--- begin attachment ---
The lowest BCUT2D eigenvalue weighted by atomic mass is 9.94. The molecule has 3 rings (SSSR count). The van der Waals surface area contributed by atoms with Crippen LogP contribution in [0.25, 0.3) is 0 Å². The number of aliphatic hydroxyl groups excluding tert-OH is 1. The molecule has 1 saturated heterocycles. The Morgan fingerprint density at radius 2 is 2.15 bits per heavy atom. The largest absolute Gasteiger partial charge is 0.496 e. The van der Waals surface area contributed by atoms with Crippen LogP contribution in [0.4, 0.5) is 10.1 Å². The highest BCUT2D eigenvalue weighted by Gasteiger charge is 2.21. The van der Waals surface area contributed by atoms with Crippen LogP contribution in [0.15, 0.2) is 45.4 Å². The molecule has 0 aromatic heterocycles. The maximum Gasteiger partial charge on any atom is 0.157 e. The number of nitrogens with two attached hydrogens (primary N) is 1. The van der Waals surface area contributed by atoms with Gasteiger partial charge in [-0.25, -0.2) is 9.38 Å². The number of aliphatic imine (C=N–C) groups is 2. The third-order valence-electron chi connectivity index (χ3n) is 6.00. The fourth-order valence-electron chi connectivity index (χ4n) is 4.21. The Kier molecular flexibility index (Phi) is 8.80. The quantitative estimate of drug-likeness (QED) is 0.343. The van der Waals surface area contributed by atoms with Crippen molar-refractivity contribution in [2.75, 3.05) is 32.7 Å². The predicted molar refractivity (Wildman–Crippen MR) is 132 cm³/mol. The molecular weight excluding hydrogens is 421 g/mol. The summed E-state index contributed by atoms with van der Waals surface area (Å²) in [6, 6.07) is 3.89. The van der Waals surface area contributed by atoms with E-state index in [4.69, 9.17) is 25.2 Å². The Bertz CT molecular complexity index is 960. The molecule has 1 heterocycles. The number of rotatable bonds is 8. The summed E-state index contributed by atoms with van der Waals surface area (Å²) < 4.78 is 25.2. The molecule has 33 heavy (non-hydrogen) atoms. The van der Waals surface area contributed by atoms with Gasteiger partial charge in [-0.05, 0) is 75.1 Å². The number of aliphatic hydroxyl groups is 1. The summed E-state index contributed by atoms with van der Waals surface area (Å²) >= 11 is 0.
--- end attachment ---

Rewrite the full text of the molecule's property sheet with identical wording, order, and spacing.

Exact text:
The lowest BCUT2D eigenvalue weighted by atomic mass is 9.94. The molecule has 3 rings (SSSR count). The van der Waals surface area contributed by atoms with Crippen LogP contribution in [0.25, 0.3) is 0 Å². The number of aliphatic hydroxyl groups excluding tert-OH is 1. The molecule has 1 saturated heterocycles. The Morgan fingerprint density at radius 2 is 2.15 bits per heavy atom. The largest absolute Gasteiger partial charge is 0.496 e. The van der Waals surface area contributed by atoms with Crippen LogP contribution in [0.4, 0.5) is 10.1 Å². The highest BCUT2D eigenvalue weighted by Gasteiger charge is 2.21. The van der Waals surface area contributed by atoms with Crippen LogP contribution in [0.15, 0.2) is 45.4 Å². The molecule has 0 aromatic heterocycles. The maximum Gasteiger partial charge on any atom is 0.157 e. The number of nitrogens with two attached hydrogens (primary N) is 1. The van der Waals surface area contributed by atoms with Gasteiger partial charge in [-0.25, -0.2) is 9.38 Å². The number of aliphatic imine (C=N–C) groups is 2. The third-order valence-electron chi connectivity index (χ3n) is 6.00. The fourth-order valence-electron chi connectivity index (χ4n) is 4.21. The Kier molecular flexibility index (Phi) is 8.80. The quantitative estimate of drug-likeness (QED) is 0.343. The van der Waals surface area contributed by atoms with Crippen molar-refractivity contribution in [2.75, 3.05) is 32.7 Å². The predicted molar refractivity (Wildman–Crippen MR) is 132 cm³/mol. The molecular weight excluding hydrogens is 421 g/mol. The summed E-state index contributed by atoms with van der Waals surface area (Å²) in [6, 6.07) is 3.89. The van der Waals surface area contributed by atoms with E-state index in [4.69, 9.17) is 25.2 Å². The Bertz CT molecular complexity index is 960. The molecule has 1 heterocycles. The number of rotatable bonds is 8. The summed E-state index contributed by atoms with van der Waals surface area (Å²) < 4.78 is 25.2. The molecule has 33 heavy (non-hydrogen) atoms. The van der Waals surface area contributed by atoms with Gasteiger partial charge in [-0.05, 0) is 75.1 Å². The number of aliphatic hydroxyl groups is 1. The summed E-state index contributed by atoms with van der Waals surface area (Å²) >= 11 is 0.